4. The method of claim 1, wherein the at least one performance-related statistic comprises a count of frames having a number of symbol errors matching a given value or a given numerical range.

5. The method of claim 1, wherein the performance measure is a distribution of symbol errors per frame, a symbol error rate, a frame loss rate, or a mean time between lost frames.

6. The method of claim 1, further comprising: storing or displaying a representation of the performance measure.

7. The method of claim 1, wherein the symbols each comprise interleaved bits from the received bit stream.

8. The method of claim 1, wherein the physical communications link comprises multiple communications lanes, and wherein the performance measure is based on performance-related statistics for all of the lanes.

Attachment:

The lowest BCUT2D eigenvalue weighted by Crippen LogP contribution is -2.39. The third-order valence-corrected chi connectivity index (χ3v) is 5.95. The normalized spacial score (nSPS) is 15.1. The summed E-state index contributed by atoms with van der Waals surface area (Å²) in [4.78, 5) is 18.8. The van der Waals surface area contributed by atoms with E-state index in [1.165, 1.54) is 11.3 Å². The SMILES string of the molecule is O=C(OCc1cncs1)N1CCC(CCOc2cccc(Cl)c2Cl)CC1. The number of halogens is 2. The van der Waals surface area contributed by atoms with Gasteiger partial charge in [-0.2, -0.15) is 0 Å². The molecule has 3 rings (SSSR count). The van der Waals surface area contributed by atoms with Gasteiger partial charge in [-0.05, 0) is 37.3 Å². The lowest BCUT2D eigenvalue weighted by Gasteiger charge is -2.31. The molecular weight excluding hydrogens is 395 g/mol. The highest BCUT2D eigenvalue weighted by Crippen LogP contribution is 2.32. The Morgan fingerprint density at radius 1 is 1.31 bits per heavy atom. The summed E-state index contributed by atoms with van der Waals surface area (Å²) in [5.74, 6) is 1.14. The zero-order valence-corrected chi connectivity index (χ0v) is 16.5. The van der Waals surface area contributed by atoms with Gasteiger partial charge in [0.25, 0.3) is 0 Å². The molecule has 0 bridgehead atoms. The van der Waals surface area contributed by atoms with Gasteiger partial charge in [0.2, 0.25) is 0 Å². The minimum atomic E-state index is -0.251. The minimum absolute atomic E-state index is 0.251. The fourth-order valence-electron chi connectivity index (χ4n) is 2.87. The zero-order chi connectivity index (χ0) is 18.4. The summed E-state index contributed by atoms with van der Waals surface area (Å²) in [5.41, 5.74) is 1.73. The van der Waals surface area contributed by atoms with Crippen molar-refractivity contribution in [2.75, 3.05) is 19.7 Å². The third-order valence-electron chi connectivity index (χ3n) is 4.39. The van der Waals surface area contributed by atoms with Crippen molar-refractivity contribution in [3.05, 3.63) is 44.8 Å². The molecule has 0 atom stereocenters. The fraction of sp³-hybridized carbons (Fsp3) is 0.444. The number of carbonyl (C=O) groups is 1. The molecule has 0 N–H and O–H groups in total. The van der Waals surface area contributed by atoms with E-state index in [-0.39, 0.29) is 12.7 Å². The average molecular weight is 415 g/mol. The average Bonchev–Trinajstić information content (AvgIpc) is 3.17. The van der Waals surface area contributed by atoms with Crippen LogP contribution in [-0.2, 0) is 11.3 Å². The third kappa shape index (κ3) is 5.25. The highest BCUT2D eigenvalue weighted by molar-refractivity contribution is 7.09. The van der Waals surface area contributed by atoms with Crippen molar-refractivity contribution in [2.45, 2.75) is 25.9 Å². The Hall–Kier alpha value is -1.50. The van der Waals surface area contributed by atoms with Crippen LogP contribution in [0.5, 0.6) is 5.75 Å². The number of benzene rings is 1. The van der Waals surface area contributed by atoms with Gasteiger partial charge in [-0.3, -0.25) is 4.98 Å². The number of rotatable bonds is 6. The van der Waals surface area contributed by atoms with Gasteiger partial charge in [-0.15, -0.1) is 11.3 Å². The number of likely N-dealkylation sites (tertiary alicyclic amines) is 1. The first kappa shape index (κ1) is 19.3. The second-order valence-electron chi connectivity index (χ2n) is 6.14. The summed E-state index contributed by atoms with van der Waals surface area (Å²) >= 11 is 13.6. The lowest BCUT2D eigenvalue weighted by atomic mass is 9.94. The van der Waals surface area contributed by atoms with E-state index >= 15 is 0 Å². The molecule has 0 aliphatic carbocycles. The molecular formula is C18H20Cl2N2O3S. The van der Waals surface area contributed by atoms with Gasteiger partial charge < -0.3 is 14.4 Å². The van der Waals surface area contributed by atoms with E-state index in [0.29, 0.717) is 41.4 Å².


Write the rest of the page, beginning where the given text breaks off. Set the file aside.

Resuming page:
9. A receiver comprising:

a receive chain that derives a received bit stream from a receive signal; anda debug module having:

a comparator that compares the received bit stream with a predetermined bit stream to provide an error bit stream; a gate that passes selected bits from the error bit stream to a symbol error detector; a symbol error counter coupled to the symbol error detector to determine a symbol error count for each frame; an aggregator coupled to the symbol error counter to obtain at least one performance-related statistic from the symbol error counts; and a bit counter that drives the gate, the symbol error detector, the symbol error counter, and the aggregator with one or more of a bit selection signal, a symbol clock signal, and a frame clock signal; and an interface that provides the at least one performance-related statistic to a system that derives a performance measure based on the at least one performance-related statistic.